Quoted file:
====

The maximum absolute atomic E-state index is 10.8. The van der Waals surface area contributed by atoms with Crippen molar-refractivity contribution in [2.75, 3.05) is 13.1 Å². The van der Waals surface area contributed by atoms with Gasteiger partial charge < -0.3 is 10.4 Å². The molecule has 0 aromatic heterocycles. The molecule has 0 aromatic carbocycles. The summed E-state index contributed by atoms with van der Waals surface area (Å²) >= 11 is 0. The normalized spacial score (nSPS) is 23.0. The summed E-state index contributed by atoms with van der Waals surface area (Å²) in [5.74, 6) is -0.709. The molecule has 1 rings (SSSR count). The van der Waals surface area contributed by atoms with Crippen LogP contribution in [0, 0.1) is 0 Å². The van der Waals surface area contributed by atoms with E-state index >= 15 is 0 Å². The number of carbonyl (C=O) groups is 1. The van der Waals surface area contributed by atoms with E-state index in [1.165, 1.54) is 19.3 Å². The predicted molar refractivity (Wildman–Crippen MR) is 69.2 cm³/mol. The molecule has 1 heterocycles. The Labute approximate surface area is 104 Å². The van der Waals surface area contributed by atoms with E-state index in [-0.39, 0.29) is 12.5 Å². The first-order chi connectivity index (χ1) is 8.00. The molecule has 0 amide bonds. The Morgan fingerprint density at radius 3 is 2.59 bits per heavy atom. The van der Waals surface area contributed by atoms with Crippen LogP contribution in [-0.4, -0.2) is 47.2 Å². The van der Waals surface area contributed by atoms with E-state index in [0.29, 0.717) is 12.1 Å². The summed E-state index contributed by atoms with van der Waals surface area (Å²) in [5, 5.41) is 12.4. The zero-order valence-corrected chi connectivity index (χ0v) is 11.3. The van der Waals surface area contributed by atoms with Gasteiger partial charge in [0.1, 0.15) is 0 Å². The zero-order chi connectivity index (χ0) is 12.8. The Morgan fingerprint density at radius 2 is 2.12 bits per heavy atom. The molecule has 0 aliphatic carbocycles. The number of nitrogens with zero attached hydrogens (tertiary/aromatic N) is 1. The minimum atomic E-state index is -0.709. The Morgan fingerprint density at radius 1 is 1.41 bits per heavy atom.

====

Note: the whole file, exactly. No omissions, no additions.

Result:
The maximum absolute atomic E-state index is 10.8. The van der Waals surface area contributed by atoms with Crippen molar-refractivity contribution in [2.75, 3.05) is 13.1 Å². The van der Waals surface area contributed by atoms with Gasteiger partial charge < -0.3 is 10.4 Å². The molecule has 0 aromatic heterocycles. The molecule has 0 aromatic carbocycles. The summed E-state index contributed by atoms with van der Waals surface area (Å²) >= 11 is 0. The normalized spacial score (nSPS) is 23.0. The summed E-state index contributed by atoms with van der Waals surface area (Å²) in [5.74, 6) is -0.709. The molecule has 1 rings (SSSR count). The van der Waals surface area contributed by atoms with Crippen LogP contribution in [0, 0.1) is 0 Å². The van der Waals surface area contributed by atoms with E-state index >= 15 is 0 Å². The number of carbonyl (C=O) groups is 1. The van der Waals surface area contributed by atoms with E-state index in [1.165, 1.54) is 19.3 Å². The predicted molar refractivity (Wildman–Crippen MR) is 69.2 cm³/mol. The molecule has 1 heterocycles. The Labute approximate surface area is 104 Å². The van der Waals surface area contributed by atoms with E-state index in [-0.39, 0.29) is 12.5 Å². The first-order chi connectivity index (χ1) is 8.00. The molecule has 0 amide bonds. The Morgan fingerprint density at radius 3 is 2.59 bits per heavy atom. The van der Waals surface area contributed by atoms with Crippen LogP contribution in [-0.4, -0.2) is 47.2 Å². The van der Waals surface area contributed by atoms with E-state index in [0.29, 0.717) is 12.1 Å². The summed E-state index contributed by atoms with van der Waals surface area (Å²) in [5, 5.41) is 12.4. The zero-order valence-corrected chi connectivity index (χ0v) is 11.3. The van der Waals surface area contributed by atoms with Gasteiger partial charge in [0.1, 0.15) is 0 Å². The zero-order chi connectivity index (χ0) is 12.8. The Morgan fingerprint density at radius 2 is 2.12 bits per heavy atom. The molecule has 0 aliphatic carbocycles. The number of nitrogens with zero attached hydrogens (tertiary/aromatic N) is 1. The minimum atomic E-state index is -0.709. The Morgan fingerprint density at radius 1 is 1.41 bits per heavy atom.